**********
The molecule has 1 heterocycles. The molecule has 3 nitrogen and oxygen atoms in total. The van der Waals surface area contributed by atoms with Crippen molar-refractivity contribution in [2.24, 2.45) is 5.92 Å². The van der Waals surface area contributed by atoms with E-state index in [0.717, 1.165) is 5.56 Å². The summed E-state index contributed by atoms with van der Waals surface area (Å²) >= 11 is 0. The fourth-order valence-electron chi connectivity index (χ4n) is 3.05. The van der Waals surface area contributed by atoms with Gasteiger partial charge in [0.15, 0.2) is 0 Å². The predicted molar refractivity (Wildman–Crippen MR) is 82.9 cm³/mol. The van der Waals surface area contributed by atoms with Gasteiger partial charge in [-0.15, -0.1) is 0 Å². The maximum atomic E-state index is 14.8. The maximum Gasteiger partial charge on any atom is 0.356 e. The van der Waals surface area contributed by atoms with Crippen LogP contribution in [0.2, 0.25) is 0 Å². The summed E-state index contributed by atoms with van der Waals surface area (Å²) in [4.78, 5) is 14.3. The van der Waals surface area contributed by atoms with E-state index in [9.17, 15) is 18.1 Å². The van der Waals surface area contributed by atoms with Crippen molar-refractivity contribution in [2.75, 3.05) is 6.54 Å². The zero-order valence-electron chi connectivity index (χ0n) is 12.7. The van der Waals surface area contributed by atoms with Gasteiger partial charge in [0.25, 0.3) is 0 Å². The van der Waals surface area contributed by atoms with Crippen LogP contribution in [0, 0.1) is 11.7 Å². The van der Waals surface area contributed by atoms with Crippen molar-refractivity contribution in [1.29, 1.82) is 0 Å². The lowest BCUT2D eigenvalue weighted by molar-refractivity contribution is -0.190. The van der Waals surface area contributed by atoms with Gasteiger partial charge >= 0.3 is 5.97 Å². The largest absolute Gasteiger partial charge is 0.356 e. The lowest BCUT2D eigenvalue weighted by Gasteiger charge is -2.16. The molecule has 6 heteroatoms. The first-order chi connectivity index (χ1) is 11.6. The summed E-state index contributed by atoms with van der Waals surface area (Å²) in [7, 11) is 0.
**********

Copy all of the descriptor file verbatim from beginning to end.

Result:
The molecule has 1 heterocycles. The molecule has 3 nitrogen and oxygen atoms in total. The van der Waals surface area contributed by atoms with Crippen molar-refractivity contribution in [2.24, 2.45) is 5.92 Å². The van der Waals surface area contributed by atoms with E-state index in [0.717, 1.165) is 5.56 Å². The summed E-state index contributed by atoms with van der Waals surface area (Å²) >= 11 is 0. The fourth-order valence-electron chi connectivity index (χ4n) is 3.05. The van der Waals surface area contributed by atoms with Gasteiger partial charge in [0.15, 0.2) is 0 Å². The predicted molar refractivity (Wildman–Crippen MR) is 82.9 cm³/mol. The van der Waals surface area contributed by atoms with Gasteiger partial charge in [-0.15, -0.1) is 0 Å². The maximum atomic E-state index is 14.8. The maximum Gasteiger partial charge on any atom is 0.356 e. The van der Waals surface area contributed by atoms with Crippen LogP contribution in [0.2, 0.25) is 0 Å². The summed E-state index contributed by atoms with van der Waals surface area (Å²) in [4.78, 5) is 14.3. The van der Waals surface area contributed by atoms with E-state index in [9.17, 15) is 18.1 Å². The van der Waals surface area contributed by atoms with Crippen molar-refractivity contribution in [2.75, 3.05) is 6.54 Å². The zero-order valence-electron chi connectivity index (χ0n) is 12.7. The van der Waals surface area contributed by atoms with Gasteiger partial charge in [0.25, 0.3) is 0 Å². The van der Waals surface area contributed by atoms with Crippen LogP contribution in [0, 0.1) is 11.7 Å². The van der Waals surface area contributed by atoms with Crippen molar-refractivity contribution in [1.29, 1.82) is 0 Å². The lowest BCUT2D eigenvalue weighted by molar-refractivity contribution is -0.190. The van der Waals surface area contributed by atoms with Gasteiger partial charge >= 0.3 is 5.97 Å². The largest absolute Gasteiger partial charge is 0.356 e. The lowest BCUT2D eigenvalue weighted by Gasteiger charge is -2.16. The molecule has 6 heteroatoms. The first-order chi connectivity index (χ1) is 11.6. The summed E-state index contributed by atoms with van der Waals surface area (Å²) in [7, 11) is 0.